Movie theaters and playhouses across America and throughout the world have always been accessible to blind patrons. Of course we have sometimes asked a companion or others attending the performance to describe what has just happened, but this has not stopped us from enjoying the play. Countless times sighted playgoers have also asked their companions to explain what just happened. No one has thrown them out of the theater for asking. Could it be that the reason blind people are not at many performances is that we do not yet have the jobs to pay for the tickets? Adding in the cost of audio description to the tickets will not help to bring in blind patrons.

No, audio description is an accessory issue. It is not unlike a CD player in your car stereo. The absence of a CD player in the car does not impede the operation of the car. Nor does it stop you from enjoying the stereo system. It just means that, on any given trip, you may not hear your favorite recording.

It is not a big step from the idea that audio interpreters are a necessary accommodation, important to one's understanding and appreciation of a play, to the conviction that audio interpreters are equally necessary for a blind person to supervise employees. Actually, if a blind person believes that he or she needs an interpreter, then the person's real need is adjustment-to-blindness training. Moreover, anyone with so little self-confidence won't have that or any job very long. Such thinking places a far greater value on vision as a technique for learning about the world than any other technique. Those who are successful in life, both blind and sighted, know that there are many ways, other than seeing, to learn and enjoy what life has to offer.

Several years ago a TV show titled "Mr. Sunshine" had as its main character a blind professor. In one episode Mr. Sunshine went dancing and fell off the dance floor. Not long after the episode aired, a couple in California were denied entrance to a dance club because the manager felt that they might fall off the dance floor. Real life can, and very frequently does, imitate art.

Blind people who have successfully completed adjustment-to-blindness training do not fret about what they cannot see. Our attention is focused on getting the most out of life by using the many skills and problem-solving techniques we learned during training and continue to build upon. Once we have confidence and self-respect, we realize that sighted people get lost; request help in the grocery store; ask directions to the bathroom in a concert hall; and seek explanations when they miss action, plot, or dialog at a play.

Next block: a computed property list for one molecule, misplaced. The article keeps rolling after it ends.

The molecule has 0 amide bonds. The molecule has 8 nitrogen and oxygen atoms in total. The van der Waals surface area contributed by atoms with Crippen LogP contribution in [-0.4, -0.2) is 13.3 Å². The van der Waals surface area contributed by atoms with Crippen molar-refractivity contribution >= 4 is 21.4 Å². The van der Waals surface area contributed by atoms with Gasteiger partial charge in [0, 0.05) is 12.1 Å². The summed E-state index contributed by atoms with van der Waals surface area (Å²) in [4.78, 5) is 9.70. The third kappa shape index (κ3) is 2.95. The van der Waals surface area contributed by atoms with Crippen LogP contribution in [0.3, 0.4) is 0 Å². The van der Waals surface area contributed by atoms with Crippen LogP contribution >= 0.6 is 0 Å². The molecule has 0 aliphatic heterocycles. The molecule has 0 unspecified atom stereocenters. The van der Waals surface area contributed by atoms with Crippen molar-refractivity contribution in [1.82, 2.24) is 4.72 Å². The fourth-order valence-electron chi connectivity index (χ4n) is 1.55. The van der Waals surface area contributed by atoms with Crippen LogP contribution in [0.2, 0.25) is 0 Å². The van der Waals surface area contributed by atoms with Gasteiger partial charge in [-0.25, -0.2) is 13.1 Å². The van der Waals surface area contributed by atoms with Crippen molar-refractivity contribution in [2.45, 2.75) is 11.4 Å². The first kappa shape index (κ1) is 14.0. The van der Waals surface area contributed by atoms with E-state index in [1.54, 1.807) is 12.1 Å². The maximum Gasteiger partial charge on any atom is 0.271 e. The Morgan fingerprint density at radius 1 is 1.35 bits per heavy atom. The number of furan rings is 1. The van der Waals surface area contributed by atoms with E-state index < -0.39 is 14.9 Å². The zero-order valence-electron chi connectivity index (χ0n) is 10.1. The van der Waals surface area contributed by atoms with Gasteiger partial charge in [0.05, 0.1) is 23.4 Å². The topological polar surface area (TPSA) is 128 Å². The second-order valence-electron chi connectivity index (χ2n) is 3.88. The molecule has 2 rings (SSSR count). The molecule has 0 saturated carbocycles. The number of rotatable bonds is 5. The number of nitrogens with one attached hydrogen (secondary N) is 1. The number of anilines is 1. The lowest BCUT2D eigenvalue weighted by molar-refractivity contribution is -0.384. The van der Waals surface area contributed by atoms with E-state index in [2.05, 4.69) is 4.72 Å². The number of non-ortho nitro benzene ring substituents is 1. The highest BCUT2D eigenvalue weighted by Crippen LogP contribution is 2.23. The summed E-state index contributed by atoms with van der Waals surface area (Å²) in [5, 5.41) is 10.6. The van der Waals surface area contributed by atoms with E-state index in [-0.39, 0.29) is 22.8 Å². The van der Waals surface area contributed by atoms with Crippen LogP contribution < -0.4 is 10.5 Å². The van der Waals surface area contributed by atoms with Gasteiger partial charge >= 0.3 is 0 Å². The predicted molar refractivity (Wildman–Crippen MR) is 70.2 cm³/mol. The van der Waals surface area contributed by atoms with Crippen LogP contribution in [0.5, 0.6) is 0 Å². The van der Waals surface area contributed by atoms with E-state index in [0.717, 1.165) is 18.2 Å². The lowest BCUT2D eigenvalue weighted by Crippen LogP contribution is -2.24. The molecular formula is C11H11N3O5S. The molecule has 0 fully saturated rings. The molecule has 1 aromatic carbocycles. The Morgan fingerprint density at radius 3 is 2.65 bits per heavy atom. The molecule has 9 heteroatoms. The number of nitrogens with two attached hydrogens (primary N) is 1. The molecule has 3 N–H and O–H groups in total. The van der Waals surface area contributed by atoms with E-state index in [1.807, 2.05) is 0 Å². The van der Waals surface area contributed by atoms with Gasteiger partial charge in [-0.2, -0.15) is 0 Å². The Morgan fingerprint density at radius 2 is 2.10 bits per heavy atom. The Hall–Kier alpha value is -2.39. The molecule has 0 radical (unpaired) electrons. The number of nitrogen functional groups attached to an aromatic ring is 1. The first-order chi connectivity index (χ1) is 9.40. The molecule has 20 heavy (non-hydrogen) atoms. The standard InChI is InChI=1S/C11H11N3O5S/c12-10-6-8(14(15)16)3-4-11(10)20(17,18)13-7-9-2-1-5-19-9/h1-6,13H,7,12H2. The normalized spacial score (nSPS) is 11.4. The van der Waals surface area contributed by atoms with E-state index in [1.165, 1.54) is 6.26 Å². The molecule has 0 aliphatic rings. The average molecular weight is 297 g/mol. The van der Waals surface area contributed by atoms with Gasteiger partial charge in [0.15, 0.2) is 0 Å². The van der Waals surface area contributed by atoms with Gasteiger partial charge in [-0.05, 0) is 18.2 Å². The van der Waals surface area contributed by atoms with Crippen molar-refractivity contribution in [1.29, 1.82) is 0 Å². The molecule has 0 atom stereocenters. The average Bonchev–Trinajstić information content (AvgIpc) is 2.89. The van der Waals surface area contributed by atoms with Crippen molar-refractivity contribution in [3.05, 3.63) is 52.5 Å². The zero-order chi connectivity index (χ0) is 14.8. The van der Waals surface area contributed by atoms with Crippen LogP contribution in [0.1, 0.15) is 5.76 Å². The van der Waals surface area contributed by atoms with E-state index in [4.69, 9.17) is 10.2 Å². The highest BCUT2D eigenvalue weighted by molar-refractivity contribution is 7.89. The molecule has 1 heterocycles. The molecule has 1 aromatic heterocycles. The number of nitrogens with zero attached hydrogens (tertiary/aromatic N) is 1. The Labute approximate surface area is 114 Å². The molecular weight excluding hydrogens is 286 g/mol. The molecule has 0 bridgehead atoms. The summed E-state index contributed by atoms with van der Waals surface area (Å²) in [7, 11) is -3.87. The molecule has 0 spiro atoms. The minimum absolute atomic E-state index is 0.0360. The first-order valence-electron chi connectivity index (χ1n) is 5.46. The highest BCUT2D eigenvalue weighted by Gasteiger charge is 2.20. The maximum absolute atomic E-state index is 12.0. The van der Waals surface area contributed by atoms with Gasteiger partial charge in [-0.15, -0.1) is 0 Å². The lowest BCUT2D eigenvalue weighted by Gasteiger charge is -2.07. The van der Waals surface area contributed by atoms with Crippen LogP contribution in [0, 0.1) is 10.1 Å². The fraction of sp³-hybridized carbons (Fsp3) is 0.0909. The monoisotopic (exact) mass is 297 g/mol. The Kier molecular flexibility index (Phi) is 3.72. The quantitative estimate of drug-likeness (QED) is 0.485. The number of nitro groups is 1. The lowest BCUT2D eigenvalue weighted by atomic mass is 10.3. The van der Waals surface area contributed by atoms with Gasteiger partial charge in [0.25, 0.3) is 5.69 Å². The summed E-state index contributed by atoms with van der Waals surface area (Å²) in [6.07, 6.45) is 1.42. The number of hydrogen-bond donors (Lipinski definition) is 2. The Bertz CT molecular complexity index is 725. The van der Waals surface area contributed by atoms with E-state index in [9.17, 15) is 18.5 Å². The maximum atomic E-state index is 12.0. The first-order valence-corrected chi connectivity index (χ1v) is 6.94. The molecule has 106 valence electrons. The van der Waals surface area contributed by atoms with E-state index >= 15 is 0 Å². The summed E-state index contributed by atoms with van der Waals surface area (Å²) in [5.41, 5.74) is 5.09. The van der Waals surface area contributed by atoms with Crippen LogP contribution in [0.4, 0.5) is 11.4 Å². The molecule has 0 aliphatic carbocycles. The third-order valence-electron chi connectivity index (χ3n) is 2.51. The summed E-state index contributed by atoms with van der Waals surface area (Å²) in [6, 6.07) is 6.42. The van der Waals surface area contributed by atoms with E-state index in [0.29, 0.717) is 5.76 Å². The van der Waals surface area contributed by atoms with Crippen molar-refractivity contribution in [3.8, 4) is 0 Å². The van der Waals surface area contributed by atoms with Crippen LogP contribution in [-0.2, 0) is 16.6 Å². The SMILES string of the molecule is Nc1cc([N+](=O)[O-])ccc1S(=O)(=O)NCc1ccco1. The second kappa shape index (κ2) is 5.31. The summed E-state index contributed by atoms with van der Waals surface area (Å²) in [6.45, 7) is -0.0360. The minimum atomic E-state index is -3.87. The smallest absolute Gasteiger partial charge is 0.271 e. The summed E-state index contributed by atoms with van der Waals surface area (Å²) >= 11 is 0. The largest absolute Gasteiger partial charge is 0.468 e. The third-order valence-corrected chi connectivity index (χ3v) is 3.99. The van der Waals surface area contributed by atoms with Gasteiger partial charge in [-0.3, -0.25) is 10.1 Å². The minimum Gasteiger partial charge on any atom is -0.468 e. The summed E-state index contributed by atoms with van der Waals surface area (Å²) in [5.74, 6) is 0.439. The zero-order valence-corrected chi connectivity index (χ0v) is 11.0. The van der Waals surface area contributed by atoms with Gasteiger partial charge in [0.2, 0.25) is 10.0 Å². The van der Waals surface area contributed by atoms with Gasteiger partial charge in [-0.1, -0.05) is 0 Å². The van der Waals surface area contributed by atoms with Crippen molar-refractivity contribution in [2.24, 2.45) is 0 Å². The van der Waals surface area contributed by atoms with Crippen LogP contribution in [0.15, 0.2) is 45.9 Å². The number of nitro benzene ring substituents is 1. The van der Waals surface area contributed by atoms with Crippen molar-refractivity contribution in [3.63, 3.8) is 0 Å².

Does audio description result in inclusion, or will it gradually separate blind people from the rest of the world? If we have to take a special interpreter to a family celebration, aren't we telling others that our needs are too complex for family members to converse with us or fill us in on the activity without the intervention of a specially trained interpreter?

Should tax dollars be used for audio description? In these days of shrinking public dollars, surely we have many more important issues to work on. Many of our problems are the same as those of other sectors of the public—transportation, unemployment, information access, literacy, and vanishing state and federal programs designed to meet specific needs.

We have never said that audio description is a bad thing as it currently stands. Our concern is that it be kept in perspective. There are many negative repercussions of considering audio description an accessibility issue. It is our responsibility to do as much as we can for ourselves and not to grab everything we can for free. We are far better off when we ask for assistance only when we need it.